Though much progress has been made since then in terms of treating sex workers with more respect and understanding their situation, unfortunately there are still stigmas that remain surrounding sex work today—stigmas which continue to lead to discrimination against those who engage in such occupations out of necessity or choice.
The Legacy Of Racism And Sexism In America: Laws Reflecting Historic Oppressions
Throughout American history, many non-white people have faced discrimination in society and in the courts.
This has been especially true for African Americans, who were not legally free until 1863.
Even after that, white Americans worked hard to hinder their progress by believing that they had turned into “brutes” with a dangerous desire to target white women.
Interracial marriages were also forbidden for decades because of this irrational fear of “inferior blood” and the thereby threatening the white race and Western civilization.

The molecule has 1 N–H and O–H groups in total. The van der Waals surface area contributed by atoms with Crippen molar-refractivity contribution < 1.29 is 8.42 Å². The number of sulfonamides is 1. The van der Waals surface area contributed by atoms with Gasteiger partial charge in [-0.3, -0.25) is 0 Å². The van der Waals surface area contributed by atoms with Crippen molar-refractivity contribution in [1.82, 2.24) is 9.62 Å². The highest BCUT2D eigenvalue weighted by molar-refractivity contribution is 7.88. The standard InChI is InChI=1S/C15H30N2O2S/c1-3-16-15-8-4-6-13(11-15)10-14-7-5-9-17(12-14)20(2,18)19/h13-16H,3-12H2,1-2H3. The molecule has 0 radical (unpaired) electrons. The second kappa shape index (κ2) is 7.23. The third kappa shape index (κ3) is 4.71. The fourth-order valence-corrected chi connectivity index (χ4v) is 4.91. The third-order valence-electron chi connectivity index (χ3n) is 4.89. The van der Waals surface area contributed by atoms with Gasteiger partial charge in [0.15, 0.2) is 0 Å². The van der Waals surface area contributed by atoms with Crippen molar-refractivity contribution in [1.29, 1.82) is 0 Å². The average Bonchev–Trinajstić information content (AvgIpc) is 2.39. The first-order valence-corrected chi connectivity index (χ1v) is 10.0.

White people’s fear of black children was evident when a school in Arkansas was ordered to admit nine black students in 1957.
White parents demonstrated in front of the building while armed troops and students jumped out of windows out of fear.
Similarly, Chinese Americans were ruthlessly targeted before World War II on account of a belief that Chinese men wanted to rape and Chinese women carried contagious sexual diseases which could be deadly to white men.
It is clear that racism went hand-in-hand with sexism throughout American history – both being embedded into laws as well as present in everyday life – resulting in non-white people facing discrimination over many years.
The Boundaries of Desire provides us with a final summary of the checkered history of American law and justice in regards to gender and sexuality.
We see that the legal system has historically been designed to benefit men at the expense of women, leaving them vulnerable to abuse or even harassment.
Also, minorities such as children, black people, homosexuals and sex workers have not had adequate protection under the law.
The book is a call to action for all readers to understand the underlying issues involved in our society’s views on gender and sexuality – in order to make sure everyone can live full lives without fear.